Shamrock Rovers resurgence should not be predicated on Champions League success

Stephen Kenny, Rovers' manager, is seeking a strong run of form to turn his side's season around but domestic woes may not be fixed by a European win
By Ryan Kelly
FK Ekranas have been top dogs in Lithuania in recent times and are reigning A Lyga title holders but, this season, they are feeling pressure from Zalgiris and will have to fight hard to keep the trophy.

Off the field all is not well. The financial situation around club has led to key departures from the playing staff.

Snoras, the commercial bank which backed Ekranas, went bust in November, leading to unpaid wages across the club.

Andrius Velicka, Mantas Savenas, nicknamed 'the Boss', and Ramunas Radavicius have all left in recent days due to the ongoing crisis.

Velicka's absence will be keenly felt; in their last league encounter, against Suduva, he scored a memorable hat-trick.

In general, squad morale is low, likely to be one of the reasons why their form has been poor, and their defence has been uncharacteristically generous. They have won three of their last seven league games and also exited the cup at the hands of Zalgiris.

Valdas Urbonas, the Ekranas manager, has placed an added emphasis on defensive solidity since the departure of the key playing trio. They are likely to line up 4-4-2 after using this formation in recent friendly matches against Jagiellonia and Legia.

Justas Kontrimas

The Champions League Second Qualifying Round fixture against FK Ekranas on Tuesday represents a prime opportunity for Shamrock Rovers to turn their faltering season around. That is, according to Hoops boss Stephen Kenny, who believes that a competitive run in Europe can be the requisite catalyst to propel his wavering team on the domestic front.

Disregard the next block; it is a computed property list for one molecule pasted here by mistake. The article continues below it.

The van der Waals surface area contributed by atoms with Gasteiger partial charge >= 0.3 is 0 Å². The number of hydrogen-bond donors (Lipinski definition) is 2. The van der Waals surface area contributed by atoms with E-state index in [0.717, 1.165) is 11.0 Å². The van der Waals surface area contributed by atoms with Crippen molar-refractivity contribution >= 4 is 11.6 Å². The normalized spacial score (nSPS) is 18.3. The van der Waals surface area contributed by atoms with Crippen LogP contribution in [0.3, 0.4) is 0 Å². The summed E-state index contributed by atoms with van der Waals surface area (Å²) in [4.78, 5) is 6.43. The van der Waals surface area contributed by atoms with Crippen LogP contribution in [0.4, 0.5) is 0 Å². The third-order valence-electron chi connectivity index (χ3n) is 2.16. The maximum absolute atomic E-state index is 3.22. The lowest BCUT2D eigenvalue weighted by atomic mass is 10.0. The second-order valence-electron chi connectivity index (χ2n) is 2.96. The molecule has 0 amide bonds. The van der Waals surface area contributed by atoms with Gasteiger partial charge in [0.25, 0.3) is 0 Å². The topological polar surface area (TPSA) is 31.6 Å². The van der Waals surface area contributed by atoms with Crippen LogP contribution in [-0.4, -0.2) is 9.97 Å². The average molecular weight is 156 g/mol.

"I do understand that we have to be winning and that expectations are high," Kenny told the Sunday Independent this week. "I think we need to go on a run of winning matches and that the Champions League game on Tuesday will be part of that."

By their own standards, it has been an utterly dismal season for the reigning Airtricity Premier Division champions. With 16 games played in the league, the Tallaght side lie in fourth place, 10 points behind league leaders Sligo Rovers. In the course of the season thus far, they have succumbed to several embarrassing defeats, conceding a surprising number of goals in the process. In addition to their fluctuating league form, they've also failed to defend their trophy in the Setanta Sports Cup.

Admittedly, it is only in its infancy, but the era of Stephen Kenny is already in stark contrast to the all-conquering foundation that was laid by Michael O'Neill and as such it has led fans and pundits alike to clamour for explanations. In the wake of the 4-0 defeat to Bohemians at the end of June, a section of the Hoops' support were calling for Kenny's resignation, while former St Patrick's Athletic board member Richie Sadlier expressed the view that the results dictated that the Dubliner simply had to go.

Despite the furore, however, Stephen Kenny is confident that his team will remedy their early season form, wistfully reminding the public that there are many games left to play.

The players themselves have also not shied away from criticism. When the Hoops gifted a last-minute equaliser to St Pat's in the league, midfielder Ronan Finn said that it wasn't acceptable from an experienced squad.

"Ninety per cent of the players have won a league,” he said. “We've been here before. For me, it's not good enough.”

Stephen Kenny and his side head into the Champions League tie on the back of yet another disappointing result, a 1-1 draw with crisis club Dundalk, but in FK Ekranas they are meeting a squad that is currently experiencing the uncertainty and upheaval that naturally accompanies financial instability, something which may work in the Hoops' favour.

Nevertheless, given the trend of Shamrock Rovers' season it seems premature for Kenny to pin his hopes on the outcome of this game. Indeed, a domestic resurgence should not be predicated on European success.